The Tales of Hoffmann is Welcomed Back to Helsinski

FinlandFinland Offenbach, Les contes d’HoffmannSoloists, Finnish National Opera Chorus & Orchestra / Patrick Fournillier (conductor) Finnish National Opera, Helsinki, 19.10.2018. (GF)

Les contes d’Hoffmann ©Heikki Tuuli/FNO


Director – Johannes Erath
Sets – Heiki Scheele
Costumes – Gesine Völlm
Lighting design – Fabio Antoci
Video design – Alexander Scherpink


Hoffmann – Dominik Sutowicz
Muse/Nicklausse – Jenny Carlstedt
Olympia – Rocío Pérez
Antonia – Helena Juntunen
Giulietta – Measha Brueggergosman
Lindorf/Coppelius/Dapertutto/Miracle – Franco Pomponi
Andreas/Cochenille/Pitichinaccio/Frantz – Dan Karlström
Spalanzani – Roland Liiv
Schlemihl/Hermann – Robert McLoud
Crespel/Luther – Koit Soasepp
Mother – Sari Nordqvist
Nathanael – Matias Haakana
Wilhelm – Ari Hosio

Les contes d’Hoffmann hasn’t been seen at the Finnish National Opera since the 1960s, high time for a new production. This one hails from the Semperoper in Dresden and is certainly spectacular and filled with action – in fact too much for my taste, with several activities often going on simultaneously. I have only once before, as far as I remember, experienced Johannes Erath’s direction, and that was in Hamburg some five years ago in a production of La traviata, in which background activities tended to divert attention from the main action, although La traviata is a well-structured drama with a very clear message and easy to follow nonetheless. Hoffmann on the other hand, subtitled ‘Opéra Fantastique’, is a sprawling work of which there is not even a definitive version, since Offenbach died before he could finish it. He had completed the piano score and orchestrated the prologue and the first act. Before the premiere Ernest Guiraud – who also provided the recitatives for Bizet’s Carmen – completed the orchestration and wrote recitatives. Directors and conductors thus have several options to choose from: spoken dialogue or recitatives (for a performance with a native French-speaking cast the former alternative is possible – otherwise, hardly); the order of the acts (Offenbach’s was Prologue–Olympia–Antonia–Giulietta–Epilogue, and this is the order at the FNO, but they name the Prologue Act I and the Epilogue Act V); the number of singers for the female roles (Offenbach wanted the same soprano for Olympia, Antonia and Giulietta since they are three facets of Stella, the actress Hoffmann is in love with). However the three characters require three very different voice types: Olympia a coloratura soprano with stratospheric top notes, Antonia a lyric soprano and Giulietta a dramatic soprano or even a mezzo-soprano, and this is the FNO solution. To mark the affinity they are dressed in the same kind of white tulle dresses, as is the Muse, who in the Epilogue declares her love to Hoffmann. There is inclusion of music not intended for the opera, whereas the well-known ‘Diamond aria’ that Dapertutto sings in the Giulietta act is a late addition from the early 20th century and excluded here, possibly to some opera lovers’ disappointment. The edition used here is by Michael Kaye and Jean-Christophe Keck, and they claim that it is as close to Offenbach’s intention as possible.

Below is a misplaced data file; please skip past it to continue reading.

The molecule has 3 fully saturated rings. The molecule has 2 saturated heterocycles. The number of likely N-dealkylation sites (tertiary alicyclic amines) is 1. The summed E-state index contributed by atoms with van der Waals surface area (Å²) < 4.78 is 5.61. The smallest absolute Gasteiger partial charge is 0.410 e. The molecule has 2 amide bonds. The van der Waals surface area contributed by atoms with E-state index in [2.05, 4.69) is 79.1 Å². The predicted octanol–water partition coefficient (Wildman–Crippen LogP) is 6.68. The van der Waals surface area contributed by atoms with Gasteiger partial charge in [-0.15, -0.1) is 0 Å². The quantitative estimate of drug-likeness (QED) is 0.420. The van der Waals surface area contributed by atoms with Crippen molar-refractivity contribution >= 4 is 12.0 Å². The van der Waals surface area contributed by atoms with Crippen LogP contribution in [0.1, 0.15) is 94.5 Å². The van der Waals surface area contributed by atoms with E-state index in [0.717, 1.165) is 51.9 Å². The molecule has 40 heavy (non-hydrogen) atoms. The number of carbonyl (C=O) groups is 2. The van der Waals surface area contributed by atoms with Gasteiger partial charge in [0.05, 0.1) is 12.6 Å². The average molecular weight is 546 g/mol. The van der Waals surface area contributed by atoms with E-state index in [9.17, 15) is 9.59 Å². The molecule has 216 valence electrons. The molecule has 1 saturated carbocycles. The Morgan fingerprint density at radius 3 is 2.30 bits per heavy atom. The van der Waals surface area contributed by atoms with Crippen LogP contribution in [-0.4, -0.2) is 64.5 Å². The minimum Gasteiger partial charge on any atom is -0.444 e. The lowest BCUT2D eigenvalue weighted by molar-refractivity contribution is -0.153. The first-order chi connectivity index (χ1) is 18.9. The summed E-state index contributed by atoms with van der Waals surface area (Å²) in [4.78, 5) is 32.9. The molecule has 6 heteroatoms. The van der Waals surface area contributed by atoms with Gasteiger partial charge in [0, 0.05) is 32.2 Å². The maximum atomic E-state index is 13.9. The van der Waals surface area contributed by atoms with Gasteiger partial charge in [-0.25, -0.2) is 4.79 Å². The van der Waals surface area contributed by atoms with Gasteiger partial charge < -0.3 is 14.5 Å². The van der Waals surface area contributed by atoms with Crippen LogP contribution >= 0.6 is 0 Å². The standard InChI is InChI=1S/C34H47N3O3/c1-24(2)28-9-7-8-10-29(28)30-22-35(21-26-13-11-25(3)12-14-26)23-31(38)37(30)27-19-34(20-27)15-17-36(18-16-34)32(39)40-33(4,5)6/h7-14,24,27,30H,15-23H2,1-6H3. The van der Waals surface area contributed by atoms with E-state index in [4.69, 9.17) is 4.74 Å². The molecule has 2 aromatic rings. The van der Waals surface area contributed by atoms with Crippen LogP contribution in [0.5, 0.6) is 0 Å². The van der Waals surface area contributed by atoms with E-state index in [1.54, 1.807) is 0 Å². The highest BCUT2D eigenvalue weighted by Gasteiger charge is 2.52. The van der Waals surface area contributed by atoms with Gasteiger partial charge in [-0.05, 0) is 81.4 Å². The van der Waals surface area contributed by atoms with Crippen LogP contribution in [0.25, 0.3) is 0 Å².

Musically this is an utterly convincing production and scenically it works very well too, even though, as mentioned above, it is a bit overloaded, there are video projections and there are symbols, the meaning of which eludes me. If there are obscurities in that respect, the shaping of the individual characters is all the more distinct. This confirms my impression from the aforementioned Traviata production, where I thought that the creation of believable personalities was Johannes Erath’s strongest suit. He also includes the auditorium in the proceedings. Characters, sometimes the whole chorus, appear on a balcony and a dialogue between a character on the stage and one in the auditorium takes place. After the orchestral prelude, the opera begins with Nicklausse popping up at the front of the stalls, addressing the audience and thus catching everyone’s attention. Jenny Carlstedt is superb in the role, with masterly timing and excellent singing. And this goes for the rest of the ensemble as well.

Franco Pomponi, dark, elegant and Clark Gable-like in the four evil roles, begins rather roughly but soon finds his way and dramatically he is first class. Polish tenor Dominik Sutowicz in the demanding title role has both the heft and the lyric nuances and mirrors the various mental conditions of his character convincingly. Spanish soprano Rocío Pérez sports a hilariously high and weightless coloratura – and on top of that she even dances en pointe. Helena Juntunen gives a touching portrait of the sick and frail Antonia and sings beautifully, while Canadian star Measha Brueggergosman is a seductive Giulietta and sings, with or without the microphone, just as ravishingly as she did on her debut recital disc, which I reviewed for MusicWeb ten years ago. How time flies! In smaller roles Koit Soasepp (Crespel and Luther) is as dependable as always and Dan Karlström in the four servant roles steals the show in Frantz’s comic couplets in the Antonia act. Patrick Fournillier, principal guest conductor at the FNO, leads the proceedings with excellent playing and singing of the FNO forces.

Welcome back to Helsinki, Hoffmann, after fifty years’ absence!

Göran Forsling

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